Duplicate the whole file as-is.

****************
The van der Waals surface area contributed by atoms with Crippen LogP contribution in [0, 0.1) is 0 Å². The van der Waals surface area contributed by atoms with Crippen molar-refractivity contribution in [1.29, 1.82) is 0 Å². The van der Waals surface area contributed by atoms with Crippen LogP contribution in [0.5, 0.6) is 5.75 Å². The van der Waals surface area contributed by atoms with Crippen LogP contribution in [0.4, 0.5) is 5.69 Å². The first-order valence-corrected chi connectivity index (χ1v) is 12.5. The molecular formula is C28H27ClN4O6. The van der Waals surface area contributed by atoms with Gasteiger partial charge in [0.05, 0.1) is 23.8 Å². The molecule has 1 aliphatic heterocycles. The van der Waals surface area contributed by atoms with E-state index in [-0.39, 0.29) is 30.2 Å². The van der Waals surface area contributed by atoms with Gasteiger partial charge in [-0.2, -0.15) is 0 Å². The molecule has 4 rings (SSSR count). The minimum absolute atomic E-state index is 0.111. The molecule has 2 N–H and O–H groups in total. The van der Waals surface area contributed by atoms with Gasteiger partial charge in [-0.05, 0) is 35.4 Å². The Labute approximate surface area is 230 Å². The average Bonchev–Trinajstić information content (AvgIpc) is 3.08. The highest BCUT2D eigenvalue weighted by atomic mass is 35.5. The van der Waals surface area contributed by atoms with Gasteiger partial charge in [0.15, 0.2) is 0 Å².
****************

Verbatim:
The van der Waals surface area contributed by atoms with Crippen LogP contribution in [0, 0.1) is 0 Å². The van der Waals surface area contributed by atoms with Crippen molar-refractivity contribution in [1.29, 1.82) is 0 Å². The van der Waals surface area contributed by atoms with Crippen LogP contribution in [0.5, 0.6) is 5.75 Å². The van der Waals surface area contributed by atoms with Crippen LogP contribution in [0.4, 0.5) is 5.69 Å². The first-order valence-corrected chi connectivity index (χ1v) is 12.5. The molecular formula is C28H27ClN4O6. The van der Waals surface area contributed by atoms with Gasteiger partial charge in [0.05, 0.1) is 23.8 Å². The molecule has 1 aliphatic heterocycles. The van der Waals surface area contributed by atoms with E-state index in [-0.39, 0.29) is 30.2 Å². The van der Waals surface area contributed by atoms with Gasteiger partial charge in [-0.2, -0.15) is 0 Å². The molecule has 4 rings (SSSR count). The minimum absolute atomic E-state index is 0.111. The molecule has 2 N–H and O–H groups in total. The van der Waals surface area contributed by atoms with Gasteiger partial charge in [-0.05, 0) is 35.4 Å². The Labute approximate surface area is 230 Å². The average Bonchev–Trinajstić information content (AvgIpc) is 3.08. The highest BCUT2D eigenvalue weighted by atomic mass is 35.5. The van der Waals surface area contributed by atoms with Gasteiger partial charge in [0.15, 0.2) is 0 Å².